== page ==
These cases are perfect illustrations of the point. Fidelity Federal did not seek attorney fees in the trial court. It put on no proof of its attorney's services or their value nor did it file a memorandum of costs or any motion for attorney fees under Civil Code section 1717. Section 1717 provides that attorney fees recoverable under the section are recoverable as costs, and having failed to file either a memorandum of costs including a request for and evidentiary support for attorney fees or a motion for attorney fees accompanied by evidentiary support pursuant to Civil Code section 1717, and the judgments having become final, Fidelity Federal cannot now recover attorney fees in the actions. However, their rights concerning attorney fees under their deeds of trust remain intact. Petitioners appear to assert that because Fidelity Federal failed to assert the trust deeds' attorney fee provisions in the actions to enjoin foreclosure, its right to attorney fees must depend exclusively on section 1717, but that is simply not the case.

What might be the situation had Fidelity Federal sought judicial foreclosure, asserting its rights under its deeds of trust, we need not decide. Here, only the due-on-sale provision of the deed of trust was asserted by Fidelity Federal in defense of petitioners' actions to enjoin foreclosure. It therefore did not impermissibly split a claim or cause of action in failing to assert its rights to attorney fees in the injunction suits, and its foreclosure rights under the deed of trust, including its attorney fee rights, are in no way impaired. As we observed in Saucedo v. Mercury Sav. & Loan Assn. (1980) 111 Cal. App. 3d 309, 315 [168 Cal.Rptr. 552]: "While the nonassuming grantee would not have been personally liable for payment of attorney fees under the note and deed of trust, the trustee and/or beneficiary would have been entitled to attorney fees under the provisions of the deed of trust had they prevailed, and these fees would have become part of the debt secured by the deed of trust. To prevent foreclosure of his interest, the nonassuming grantee would have had to pay off the secured debt, including the attorney fees, by refinancing or otherwise."

It is true that Civil Code section 1717 provides that the court shall determine the prevailing party and ascertain a reasonable amount for the prevailing party's attorney fees "upon ... motion by a party," which suggests either party. However, in the absence of any showing of the services performed and their value, it is doubtful the court could properly make orders [152 Cal. App. 3d 950] for attorney fees. (Cf. In re Marriage of Cueva (1978) 86 Cal. App. 3d 290, 301 [149 Cal. Rptr. 918].) In any event, however, in view of the fact that the amount of such orders would not necessarily be coextensive with the amount Fidelity Federal could properly claim on account of its overall reasonable attorney fees in connection with the nonjudicial foreclosure, it is apparent that petitioners have misconceived their remedy. They must await Fidelity Federal's including a figure for its attorney fees in the amount necessary to repay the debt in each instance. If the amount demanded is deemed unreasonable, petitioners will be at liberty to institute a new action for declaratory relief and/or injunction in which they will be entitled to attorney fees if they prevail. (See Saucedo v. Mercury Sav. & Loan Assn., supra, 111 Cal.App.3d at pp. 314-315.)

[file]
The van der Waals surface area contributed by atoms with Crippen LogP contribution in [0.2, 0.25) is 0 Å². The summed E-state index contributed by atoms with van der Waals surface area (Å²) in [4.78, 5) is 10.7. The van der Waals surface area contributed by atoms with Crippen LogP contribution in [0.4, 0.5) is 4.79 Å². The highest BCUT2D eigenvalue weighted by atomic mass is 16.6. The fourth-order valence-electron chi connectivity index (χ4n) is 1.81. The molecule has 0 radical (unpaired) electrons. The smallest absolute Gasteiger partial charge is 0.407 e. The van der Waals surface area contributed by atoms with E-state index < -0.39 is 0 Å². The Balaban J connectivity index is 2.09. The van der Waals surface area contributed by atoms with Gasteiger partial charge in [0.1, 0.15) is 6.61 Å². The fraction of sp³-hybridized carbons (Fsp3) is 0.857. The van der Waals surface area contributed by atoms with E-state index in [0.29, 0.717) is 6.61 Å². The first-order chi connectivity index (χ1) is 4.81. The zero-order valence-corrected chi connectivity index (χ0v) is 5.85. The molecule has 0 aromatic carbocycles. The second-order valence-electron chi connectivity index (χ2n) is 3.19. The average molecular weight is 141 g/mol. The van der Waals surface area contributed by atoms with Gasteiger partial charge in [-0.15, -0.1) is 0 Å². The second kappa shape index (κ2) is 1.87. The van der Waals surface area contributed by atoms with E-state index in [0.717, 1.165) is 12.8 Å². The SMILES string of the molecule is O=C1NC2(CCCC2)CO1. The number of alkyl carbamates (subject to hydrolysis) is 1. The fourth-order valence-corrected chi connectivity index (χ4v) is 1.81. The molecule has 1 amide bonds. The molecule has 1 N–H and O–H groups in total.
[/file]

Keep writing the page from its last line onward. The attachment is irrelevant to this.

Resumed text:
[2] Because the orders sought in the trial court would not provide petitioners effective relief in any event, it is also apparent petitioners lack the beneficial interest requisite to issuance of a prerogative writ. (See Code Civ. Proc., ยง 1086; Parker v. Bowron (1953) 40 Cal. 2d 344, 351 [254 P.2d 6]; Ault v. Council of City of San Rafael (1941) 17 Cal. 2d 415, 417 [110 P.2d 379].) As stated in Ault: "The granting of a writ of mandate is discretionary and it will be granted only where necessary to protect a substantial right and only when it is shown that some substantial damage will be suffered by the petitioner if said writ is denied."

One further point requires mention. Petitioners apparently contend that the order contained in the appellate judgment in each case that the parties should bear their own costs on appeal in the interests of justice included attorney fees. In view of the independent vitality of the attorney fee provisions in the deeds of trust and the constitutional prohibitions against impairment of contracts and abrogation of property rights without due process of law, the significance of this issue is questionable. [3] In any event, however, while attorney fees recovered under Civil Code section 1717 in the trial court are statutorily recoverable as costs, costs on appeal do not normally include attorney fees. (See Cal. Rules of Court, rule 26(c); Visini v. Visini (1963) 212 Cal. App. 2d 183, 190 [27 Cal. Rptr. 782]; Downer Corp. v. Union Paving Co. (1959) 172 Cal. App. 2d 126, 129 [342 P.2d 64].)

The petitions for peremptory writs of mandate are, and each of them is, denied. The alternative writs heretofore issued are discharged.

Morris, P. J., and McDaniel, J., concurred.

FN 1. Civil Code section 1717 reads in pertinent part: "(a) In any action on a contract, where the contract specifically provides that attorney's fees and costs, which are incurred to enforce the provisions of that contract, shall be awarded either to one of the parties or to the prevailing party, then the party who is determined to be the prevailing party, whether he or she is the party specified in the contract or not, shall be entitled to reasonable attorney's fees in addition to costs and necessary disbursements.

"* * *

"Reasonable attorney's fees shall be fixed by the court, upon notice and motion by a party, and shall be an element of the costs of suit.

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"(b)(1) The court, upon notice and motion by a party, shall determine who is the prevailing party, whether or not the suit proceeds to final judgment. Except as provided in paragraph (2), the prevailing party shall be the party who is entitled to recover costs of suit."